Robert Langdon has been invited to the Guggenheim Museum Bilbao to watch an announcement from his friend and former student, Edmond Kirsch, make an announcement that he claims with challenge and shake the fundamentals of human existence.

But before this revelation is unveiled, Edmond is shot and the Langdon is on the run, his life in danger. He runs with museum's director, Ambra Vidal, who wants to discover the truth. But as they run round Barcelona, looking for clues and symbols in modern art to help bring the truth to light, an enemy is getting closer to them. An enemy that might have connections to the Church or the Spanish Royal Family...

Out of the three Dan Brown books I have read, this is the worst. It's not awful, but it's lacking so much.

Am going to get this off my chest: this is meant to be a thriller. I'm meant to be on the edge of my seat, holding my breath, hoping that Langdon will survive at the end. But a thriller needs to grab me from the start - and this didn't. It took over 100 pages for something to happen that kickstarted the story (in my opinion), and then took another 100 pages before I felt the pace kick into gear.

That's 200-odd pages before I felt sucked in. That's half the book! Normally, I would have given up and moved on, but I was on holiday and thought "Let's see if this can save itself."

But this sticks to the Dan Brown formula. Smart male lead, a smart and beautiful female lead who has a personal connection to the mystery (in this case, she was close friend to Edmond and there's a second reason which comes later), a secret that will shock the world, a baddie assassin, religion, art, high-powered originations trying to stop our leads revealing the secret... It's all there!

This should work as a thriller. Dan has stuck to this formula with most of his books and they work. But this time, it doesn't. He throws subplots, facts that have no importance to the story whatsoever, things that slowed the plot down and weren't needed. Info-dumping stopped the story moving at a fast pace. If these were removed or put in footnotes, the plot would have moved faster and the story would have been tighter.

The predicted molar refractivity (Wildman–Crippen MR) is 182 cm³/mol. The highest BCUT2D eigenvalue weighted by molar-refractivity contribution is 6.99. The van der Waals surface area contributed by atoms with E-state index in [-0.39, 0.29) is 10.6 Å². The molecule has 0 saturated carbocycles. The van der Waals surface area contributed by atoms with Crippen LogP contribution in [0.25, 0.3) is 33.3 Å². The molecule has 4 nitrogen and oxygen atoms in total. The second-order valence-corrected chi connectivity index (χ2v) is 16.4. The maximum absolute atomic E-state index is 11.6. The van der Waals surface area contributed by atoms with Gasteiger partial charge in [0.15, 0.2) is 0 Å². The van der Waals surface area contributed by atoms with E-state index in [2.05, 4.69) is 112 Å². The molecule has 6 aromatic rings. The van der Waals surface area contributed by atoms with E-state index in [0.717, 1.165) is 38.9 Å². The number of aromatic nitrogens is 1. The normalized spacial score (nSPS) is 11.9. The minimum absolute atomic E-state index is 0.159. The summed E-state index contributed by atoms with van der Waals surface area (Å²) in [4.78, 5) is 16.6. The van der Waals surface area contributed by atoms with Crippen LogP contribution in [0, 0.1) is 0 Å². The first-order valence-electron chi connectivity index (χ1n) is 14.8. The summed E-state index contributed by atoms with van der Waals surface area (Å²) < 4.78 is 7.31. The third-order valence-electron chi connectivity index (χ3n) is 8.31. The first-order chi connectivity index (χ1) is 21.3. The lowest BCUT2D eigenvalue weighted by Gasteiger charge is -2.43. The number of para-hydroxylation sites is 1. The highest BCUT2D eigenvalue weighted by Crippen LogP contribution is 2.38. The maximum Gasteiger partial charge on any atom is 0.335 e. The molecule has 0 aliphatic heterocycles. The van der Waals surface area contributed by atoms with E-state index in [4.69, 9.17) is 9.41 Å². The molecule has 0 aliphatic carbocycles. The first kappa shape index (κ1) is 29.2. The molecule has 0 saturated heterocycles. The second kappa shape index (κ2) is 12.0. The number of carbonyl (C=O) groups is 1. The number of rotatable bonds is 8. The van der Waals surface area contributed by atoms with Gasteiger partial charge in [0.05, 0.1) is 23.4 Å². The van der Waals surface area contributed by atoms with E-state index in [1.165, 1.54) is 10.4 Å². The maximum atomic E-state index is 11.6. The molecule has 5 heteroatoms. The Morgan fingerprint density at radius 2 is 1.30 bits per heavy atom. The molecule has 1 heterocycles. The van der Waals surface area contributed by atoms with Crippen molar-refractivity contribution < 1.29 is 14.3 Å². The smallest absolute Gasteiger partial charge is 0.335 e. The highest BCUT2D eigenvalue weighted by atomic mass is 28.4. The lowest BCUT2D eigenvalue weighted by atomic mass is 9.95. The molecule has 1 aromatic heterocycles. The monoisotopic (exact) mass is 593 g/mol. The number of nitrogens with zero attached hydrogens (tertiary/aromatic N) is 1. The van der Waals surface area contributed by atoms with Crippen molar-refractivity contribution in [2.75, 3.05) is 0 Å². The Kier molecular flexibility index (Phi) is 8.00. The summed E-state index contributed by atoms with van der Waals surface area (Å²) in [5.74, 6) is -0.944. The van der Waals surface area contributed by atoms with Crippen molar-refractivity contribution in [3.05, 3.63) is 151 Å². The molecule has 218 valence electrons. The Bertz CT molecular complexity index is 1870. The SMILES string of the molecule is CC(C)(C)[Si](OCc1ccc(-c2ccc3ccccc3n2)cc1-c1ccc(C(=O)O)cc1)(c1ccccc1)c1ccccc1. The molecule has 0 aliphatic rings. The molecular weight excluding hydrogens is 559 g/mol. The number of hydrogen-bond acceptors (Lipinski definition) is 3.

Plus, I thought he had jumped the shark in Lost Symbol with the breathable gel. Well, he outdid himself this time with Winston...

Now, if you are a fan of Dan Brown, you know what you're going to get and if you enjoy reading him, go forth and read him! Read what makes you happy!

But for me, this didn't work. It felt dull compared to Angels and Demons and, after my possible Dan Brown 2018 Reading Challenge (still in two minds over this), I think I'm done with Mr Brown and Langdon. I have to make peace with this and move on...

Friday 3 November 2017

Daniel A. Cohen Talks The Coldmaker

It's been a busy few days on the Pewter Wolf, hasn't it? Well, not going to stop just yet, as I am excited to welcome Daniel A. Cohen on the blog!

Daniel is the author of The Coldmaker and it's sound super intriguing (it's on my NetGalley, along with 68 other NetGalley on my TBR). It is said that when the Jadans angered the Crier, the Crier took their cold away, punishing them to live in a world of unspeakable heat.

But that was eight hundred years ago. And a story... so when the evening bells ring, and everyone is asleep, Micah escapes into the night, his secret life of finding broken things and tinkers at them. But his secret is threatened to be exposed when a masked Jadan publicly threatened the authority, as well as waves of rebellion.

But another secret could be on the verge of discovery... the secret of the Cold.

It's intriguing, as am excited that Daniel has found time to write this guest post, so thank you. I also want to thank Jaime at HarperCollins for helping me set this up!

Now, with that out of the way, over to you, Daniel!

Thursday 2 November 2017

Books And Their Theme Songs - August, September & October 2017


After reading a ton of books and ebooks and no real music clicking with them for one reason or another, am back! This is why in my last Books and Their Theme Songs post that this might be changing style.

Anyway, am back and hopefully you'll like the song choices for these stories so, ONWARDS!!!

SONGS ABOUT US by Chris Russell
"What About Us" by P!nk

DR JEKYLL AND MR SEEK by Anthony O'Neill
"Monsters" by Ruelle and "Look At What You Made Me Do" by Taylor Swift

FOXGLOVE COPSE by Alex Beecroft
"Wish You Were Here" by Florence And The Machine

ILLEGAL CONTACT by Santino Hassell